• Evan Z.

How to Get Organized for Camping Season


Juniper was only three months old on her second real camping trip.

My parents drove up from Phoenix for my first Father’s Day weekend and met us in the Lincoln Creek campground 11 miles outside of Aspen, Colorado.

My dad and I went paragliding off Aspen Mountain; our women nervously watched us soar overhead and greeted us in a grassy field off North Star Preserve like soldiers home from war. That weekend we brought mountain bikes, climbing gear, a small raft, coolers, a guitar, and so much baby stuff – I still don’t know how we fit into our creek-side camp site, much less our little Subaru. It’s not always pretty and there are no points for style, but we mountain folk love to get right up close and personal with nature.

Whether we’re pitching tents or sleeping out under the stars, there’s no better way to enjoy the great outdoors than a good old fashioned family camping trip. Now that spring has sprung, the bears have returned to town, and wildfire season is officially upon us, grabbing the kids and heading for the hills is what summertime in the Rockies is all about.

Of course there are starkly conflicting breeds of outdoor enthusiast – from competitive rack-clad mountaineers to bivy sack soloists; from Gucci gear snobs to All-American Coleman camper aficionados. No matter your destination or the label on your stuff, getting where you are going with ease and some manner of organizational prowess is likely to keep you coming back all season long.

Whether you are backpacking, car camping, or hauling multiple recreational vehicles in tow, you’ll benefit from a little organization before you hit the road. Camping is all about two concepts I use with clients all the time: contained clutter and functional storage. My 4 Rules of Organization work gloriously for any way you roll. You’ll want to keep like things together (E.g., first aid kit, kitchen, pantry, gear, clothes, etc.), in separate labeled containers that are easy to find (Ziplock freezer bags, plastic bins or stuff sacks), so that containers are easy to reach, but out of the way. The containers you are most likely to use a lot (or in an emergency) should be the easiest to grab; less urgent items should be further away.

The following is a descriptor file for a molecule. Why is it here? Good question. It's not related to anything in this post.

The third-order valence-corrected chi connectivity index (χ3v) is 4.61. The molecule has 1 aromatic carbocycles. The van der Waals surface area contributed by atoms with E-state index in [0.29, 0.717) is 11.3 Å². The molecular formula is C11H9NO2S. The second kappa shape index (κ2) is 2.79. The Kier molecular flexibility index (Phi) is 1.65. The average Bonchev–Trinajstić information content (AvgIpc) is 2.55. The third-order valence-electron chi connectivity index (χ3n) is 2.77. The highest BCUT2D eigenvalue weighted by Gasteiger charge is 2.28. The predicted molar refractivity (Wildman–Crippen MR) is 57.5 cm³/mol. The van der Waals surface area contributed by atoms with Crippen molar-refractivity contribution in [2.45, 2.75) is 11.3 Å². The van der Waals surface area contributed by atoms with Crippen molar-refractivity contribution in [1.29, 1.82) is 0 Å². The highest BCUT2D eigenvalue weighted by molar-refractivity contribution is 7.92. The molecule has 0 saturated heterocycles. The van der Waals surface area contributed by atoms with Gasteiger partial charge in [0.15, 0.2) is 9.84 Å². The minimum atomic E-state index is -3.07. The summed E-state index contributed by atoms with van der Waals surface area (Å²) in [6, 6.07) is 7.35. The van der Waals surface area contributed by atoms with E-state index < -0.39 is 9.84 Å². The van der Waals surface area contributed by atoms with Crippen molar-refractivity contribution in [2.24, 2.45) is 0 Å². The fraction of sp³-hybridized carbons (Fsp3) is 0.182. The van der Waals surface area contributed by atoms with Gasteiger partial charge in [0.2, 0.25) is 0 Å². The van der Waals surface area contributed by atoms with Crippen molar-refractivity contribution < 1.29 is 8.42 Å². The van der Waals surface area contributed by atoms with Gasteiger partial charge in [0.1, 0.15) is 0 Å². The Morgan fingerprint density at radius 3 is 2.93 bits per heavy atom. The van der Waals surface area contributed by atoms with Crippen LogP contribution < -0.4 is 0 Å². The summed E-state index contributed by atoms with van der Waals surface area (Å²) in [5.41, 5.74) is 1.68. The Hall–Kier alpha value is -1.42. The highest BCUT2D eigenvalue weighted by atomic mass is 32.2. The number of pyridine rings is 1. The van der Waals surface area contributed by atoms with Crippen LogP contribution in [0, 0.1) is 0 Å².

In other words, in grizzly country, don’t hide your pepper spray at the bottom of your pack!

Tempting as it may be to load your gear on top of the kids, your journey will be more comfortable and safer if you can separate passengers from cargo. Soft stuff sacks securely stowed should be the only items packed with kiddos. Plastic bins should be transparent, clearly labeled, long and shallow with tight fitting lids. This enables you to find most of their contents at a glance without digging for hidden necessities. Stuff sacks should be small to medium sized, color-coded, or tagged with some kind of label for easy identification (E.g., the emergency first aid kit is the only bright red stuff sack in our gear). According to Moab four-wheeling standards, anything securely fastened to the exterior of your vehicle is fair game.

Once at camp, everything stays inside its respective bag, bin, sack, or bucket until ready to be used – and then promptly returned. I’ve seen some wild looking campgrounds that are hazardous, dysfunctional and organizational disasters when it comes time for daily basics like food preparation, kitchen management, relaxed lounging, and restful sleeping.

Tidy campsites are safer, less likely to attract local wildlife (and would-be looters), and make enjoying the outdoors infinitely more comfortable – for everyone. After your sojourn, returning your gear to pre-trip conditions guarantees that everything will be clean, re-stocked, organized and ready for your next family adventure. As we mountain folk say in winter, ‘see you on the hill!’

#organization #home #happiness #ecofriendly #simplicity #parenting

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